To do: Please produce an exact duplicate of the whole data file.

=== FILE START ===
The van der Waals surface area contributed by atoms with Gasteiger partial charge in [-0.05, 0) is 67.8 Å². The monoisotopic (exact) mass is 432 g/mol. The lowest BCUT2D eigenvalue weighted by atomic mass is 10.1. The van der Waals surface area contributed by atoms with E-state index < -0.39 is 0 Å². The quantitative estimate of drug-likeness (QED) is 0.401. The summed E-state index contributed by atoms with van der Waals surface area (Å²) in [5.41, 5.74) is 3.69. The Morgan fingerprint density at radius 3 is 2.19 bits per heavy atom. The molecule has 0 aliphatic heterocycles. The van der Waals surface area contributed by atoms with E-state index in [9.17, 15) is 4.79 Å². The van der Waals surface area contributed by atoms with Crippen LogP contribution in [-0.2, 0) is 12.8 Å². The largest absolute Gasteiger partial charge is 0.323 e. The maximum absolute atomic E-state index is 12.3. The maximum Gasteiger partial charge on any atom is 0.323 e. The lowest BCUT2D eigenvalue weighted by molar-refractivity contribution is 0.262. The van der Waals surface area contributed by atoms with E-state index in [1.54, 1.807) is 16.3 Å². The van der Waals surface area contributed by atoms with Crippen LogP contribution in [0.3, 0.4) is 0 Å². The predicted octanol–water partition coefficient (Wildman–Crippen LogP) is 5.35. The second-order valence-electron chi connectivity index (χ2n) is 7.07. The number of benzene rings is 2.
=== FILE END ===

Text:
The van der Waals surface area contributed by atoms with Gasteiger partial charge in [-0.05, 0) is 67.8 Å². The monoisotopic (exact) mass is 432 g/mol. The lowest BCUT2D eigenvalue weighted by atomic mass is 10.1. The van der Waals surface area contributed by atoms with E-state index < -0.39 is 0 Å². The quantitative estimate of drug-likeness (QED) is 0.401. The summed E-state index contributed by atoms with van der Waals surface area (Å²) in [5.41, 5.74) is 3.69. The Morgan fingerprint density at radius 3 is 2.19 bits per heavy atom. The molecule has 0 aliphatic heterocycles. The van der Waals surface area contributed by atoms with E-state index in [9.17, 15) is 4.79 Å². The van der Waals surface area contributed by atoms with Crippen LogP contribution in [-0.2, 0) is 12.8 Å². The largest absolute Gasteiger partial charge is 0.323 e. The maximum absolute atomic E-state index is 12.3. The maximum Gasteiger partial charge on any atom is 0.323 e. The lowest BCUT2D eigenvalue weighted by molar-refractivity contribution is 0.262. The van der Waals surface area contributed by atoms with E-state index in [1.54, 1.807) is 16.3 Å². The van der Waals surface area contributed by atoms with Crippen LogP contribution in [0.3, 0.4) is 0 Å². The predicted octanol–water partition coefficient (Wildman–Crippen LogP) is 5.35. The second-order valence-electron chi connectivity index (χ2n) is 7.07. The number of benzene rings is 2.